Assuntos
Compostos de Anilina/administração & dosagem , Encefalopatias/diagnóstico por imagem , Aprendizado Profundo , Imagem por Ressonância Magnética/métodos , Tomografia por Emissão de Pósitrons/métodos , Estilbenos/administração & dosagem , Idoso , Doença de Alzheimer/diagnóstico por imagem , Amiloide/análise , Disfunção Cognitiva/diagnóstico por imagem , Feminino , Humanos , Doença por Corpos de Lewy/diagnóstico por imagem , Masculino , Pessoa de Meia-Idade , Imagem Multimodal , Transtornos Parkinsonianos/diagnóstico por imagem , Estudos Retrospectivos
5.
Sci Total Environ ; 622-623: 236-243, 2018 May 01.
Artigo em Inglês | MEDLINE | ID: mdl-29216464

RESUMO

At US-Mexico border Ports of Entry, vehicles idle for long times waiting to cross northbound into the US. Long wait times at the border have mainly been studied as an economic issue, however, exposures to emissions from idling vehicles can also present an exposure risk. Here we present the first data on in-vehicle exposures to driver and passengers crossing the US-Mexico border at the San Ysidro, California Port of Entry (SYPOE). Participants were recruited who regularly commuted across the border in either direction and told to drive a scripted route between two border universities, one in the US and one in Mexico. Instruments were placed in participants' cars prior to commute to monitor-1-minute average levels of the traffic pollutants ultrafine particles (UFP), black carbon (BC) and carbon monoxide (CO) in the breathing zone of drivers and passengers. Location was determined by a GPS monitor. Results reported here are for 68 northbound participant trips. The highest median levels of in-vehicle UFP were recorded during the wait to cross at the SYPOE (median 29,692particles/cm3) significantly higher than the portion of the commute in the US (median 20,508particles/cm3) though not that portion in Mexico (median 22, 191particles/cm3). In-vehicle BC levels at the border were significantly lower than in other parts of the commute. Our results indicate that waiting in line at the SYPOE contributes a median 62.5% (range 15.5%-86.0%) of a cross-border commuter's exposure to UFP and a median 44.5% (range (10.6-79.7%) of exposure to BC inside the vehicle while traveling in the northbound direction. Reducing border wait time can significantly reduce in-vehicle exposures to toxic air pollutants such as UFP and BC, and these preventable exposures can be considered an environmental justice issue.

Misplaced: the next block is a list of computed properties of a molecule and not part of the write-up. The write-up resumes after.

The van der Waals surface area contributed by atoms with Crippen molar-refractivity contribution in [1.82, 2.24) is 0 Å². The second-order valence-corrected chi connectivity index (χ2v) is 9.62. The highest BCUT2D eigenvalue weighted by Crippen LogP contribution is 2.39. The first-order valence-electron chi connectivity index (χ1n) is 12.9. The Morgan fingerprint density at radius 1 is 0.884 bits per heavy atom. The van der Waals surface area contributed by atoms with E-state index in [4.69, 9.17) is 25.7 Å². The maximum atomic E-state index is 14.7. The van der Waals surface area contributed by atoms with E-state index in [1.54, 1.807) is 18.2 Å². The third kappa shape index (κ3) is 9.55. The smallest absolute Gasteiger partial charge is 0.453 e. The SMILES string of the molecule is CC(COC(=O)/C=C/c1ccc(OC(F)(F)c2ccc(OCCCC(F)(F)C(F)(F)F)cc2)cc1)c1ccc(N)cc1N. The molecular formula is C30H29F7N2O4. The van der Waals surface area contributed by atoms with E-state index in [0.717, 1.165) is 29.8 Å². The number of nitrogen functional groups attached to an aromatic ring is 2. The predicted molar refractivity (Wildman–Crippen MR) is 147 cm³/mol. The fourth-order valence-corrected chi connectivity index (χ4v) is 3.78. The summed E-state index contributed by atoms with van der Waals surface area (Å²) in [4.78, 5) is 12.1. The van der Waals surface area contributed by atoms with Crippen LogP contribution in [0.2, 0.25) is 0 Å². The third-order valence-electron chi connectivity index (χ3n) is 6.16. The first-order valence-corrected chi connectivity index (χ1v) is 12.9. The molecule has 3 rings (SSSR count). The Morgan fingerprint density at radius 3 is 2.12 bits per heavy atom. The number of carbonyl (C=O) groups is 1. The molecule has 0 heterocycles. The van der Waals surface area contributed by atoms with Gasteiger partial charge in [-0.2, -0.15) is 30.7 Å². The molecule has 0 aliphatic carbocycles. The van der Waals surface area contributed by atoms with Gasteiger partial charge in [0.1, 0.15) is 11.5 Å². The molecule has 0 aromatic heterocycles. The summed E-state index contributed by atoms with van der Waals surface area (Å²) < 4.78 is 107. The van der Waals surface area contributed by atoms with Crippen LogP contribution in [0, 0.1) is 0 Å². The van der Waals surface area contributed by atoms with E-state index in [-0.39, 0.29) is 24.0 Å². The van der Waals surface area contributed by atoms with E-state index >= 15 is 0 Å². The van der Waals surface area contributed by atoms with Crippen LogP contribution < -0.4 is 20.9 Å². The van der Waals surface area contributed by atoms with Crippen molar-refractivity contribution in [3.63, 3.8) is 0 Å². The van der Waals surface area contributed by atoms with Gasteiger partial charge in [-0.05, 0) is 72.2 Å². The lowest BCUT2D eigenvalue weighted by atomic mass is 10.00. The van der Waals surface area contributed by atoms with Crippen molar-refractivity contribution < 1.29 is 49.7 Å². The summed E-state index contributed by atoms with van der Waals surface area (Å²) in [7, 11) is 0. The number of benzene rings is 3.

Assuntos
Poluição do Ar/análise , Emissões de Veículos/análise , Poluentes Atmosféricos , California , Exposição Ambiental , Monitoramento Ambiental , Humanos , México , Material Particulado
6.
Med Phys ; 44(5): 1632-1637, 2017 May.
Artigo em Inglês | MEDLINE | ID: mdl-28099995

RESUMO